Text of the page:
The largely ignored landscape at the end of the path
The gardens were pretty- full of a variety of trees (all with Wooden name plaques informing the visitor of breed) but did pale into comparison when thinking about Zenrin-ji Temple (see the Finding #Zen-rinji blog post for more information).
An example of a wooden plaque giving information about the trees
Some of the trees in the Tenryu-ji Temple Gardens
Nonetheless, we found a very charming wishing pond full of coins and decorated with stone frogs, and right by the temple building, a large lake landscape which was gorgeous (and provided absolute justification as to why Tenryu-ji gardens are a world heritage site).
The wishing pond A temple building
The lake at the end of the gardens
There are two slightly cheeky things about the attraction to note; Firstly, it costs 500 yen to enter the gardens and an extra 100 yen for the temple (which you have to pay separately). You can see into the temple from when you are viewing the lake, and since the temple itself wasn’t world heritage (just the gardens were) we decided against this (being the budget travellers that we are). Secondly, this was the only place I found that was charging 100 yen for toilet roll (that’s why tissues in a rucksack/handbag are such an important tool). With the amount of tourism the temple was getting, I felt this charge was a bit unnecessary.
Next we went to Arashiyama station (different to the Arashiyama Hankyu JR station we disembarked at) which was a tourist attraction in its own right. This was the prettiest train station I’ve ever seen, with a walkway called the Path of Kimonos next to it, which consisted of kimono patterned pillars in red, pink, purple and orange lining the pathway. At the end of the Pathway was the Pond of Dragon, whereby:
“Wishes are granted if the dragon that landed in Arashiyama is prayed to. If you immerse your hands in the water springing from Atago, your heart will be filled with peace and you will be lead to happiness”.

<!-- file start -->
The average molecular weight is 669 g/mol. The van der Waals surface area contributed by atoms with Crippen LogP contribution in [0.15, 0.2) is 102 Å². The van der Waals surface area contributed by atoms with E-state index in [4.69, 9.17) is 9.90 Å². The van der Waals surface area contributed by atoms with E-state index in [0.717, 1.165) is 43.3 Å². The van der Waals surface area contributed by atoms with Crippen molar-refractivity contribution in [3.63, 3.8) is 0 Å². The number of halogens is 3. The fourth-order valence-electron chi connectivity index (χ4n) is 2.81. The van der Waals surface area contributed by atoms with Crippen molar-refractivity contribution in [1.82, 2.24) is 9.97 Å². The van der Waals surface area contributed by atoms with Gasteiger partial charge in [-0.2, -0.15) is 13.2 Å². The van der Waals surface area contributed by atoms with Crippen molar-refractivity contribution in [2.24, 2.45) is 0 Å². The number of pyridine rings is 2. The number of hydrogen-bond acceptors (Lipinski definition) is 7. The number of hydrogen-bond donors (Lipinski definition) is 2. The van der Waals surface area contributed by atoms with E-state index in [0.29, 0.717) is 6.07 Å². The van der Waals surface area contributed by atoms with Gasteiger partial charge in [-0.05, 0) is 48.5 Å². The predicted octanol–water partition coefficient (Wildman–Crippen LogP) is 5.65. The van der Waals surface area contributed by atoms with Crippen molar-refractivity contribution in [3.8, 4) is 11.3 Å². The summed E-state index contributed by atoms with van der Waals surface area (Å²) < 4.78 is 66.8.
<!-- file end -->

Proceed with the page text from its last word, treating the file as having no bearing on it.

So I did (being the superstitious type that I am, but also because I thought the sentiment of the water feature was nice) while my friend amusedly abstained.
The train station The Path of Kimonos
Holding water in the Pond of Dragon
The descriptive sign next to the pond
We got hungry so I hunted for something to eat and… I failed (as was the norm in Japan at times). But my friend had a meat filled steamed bun, which he enjoyed, and I was in too good spirits to let the lack of vegetarian food get my mood down.
We browsed some shops, where I picked up a larger travel sized purse and we collectively looked at some souvenirs made from bamboo wood (nice, but a tad overpriced). We ate at an Italian restaurant called Akamanma that evening (just a bit further down from the main promenade of shops and cafes). The pasta was okay, but note that there are only two vegetarian options from a vast menu and the food is overpriced for a) what it is and b) the portion size. Nonetheless it filled us up. Walking back across Arashiyama, most of the district had been plunged into darkness bar a few lights, twinkling in the distance. It is definitely a place for the day as it sleeps by early evening but we didn’t mind- we’d covered a lot of ground that day. I found the place to be amazing, somewhere that set a very high benchmark for subsequent day trips we did from that point onwards. If you ever find yourself in Kyoto, hop on a train there. I don’t think you’ll regret it 🙂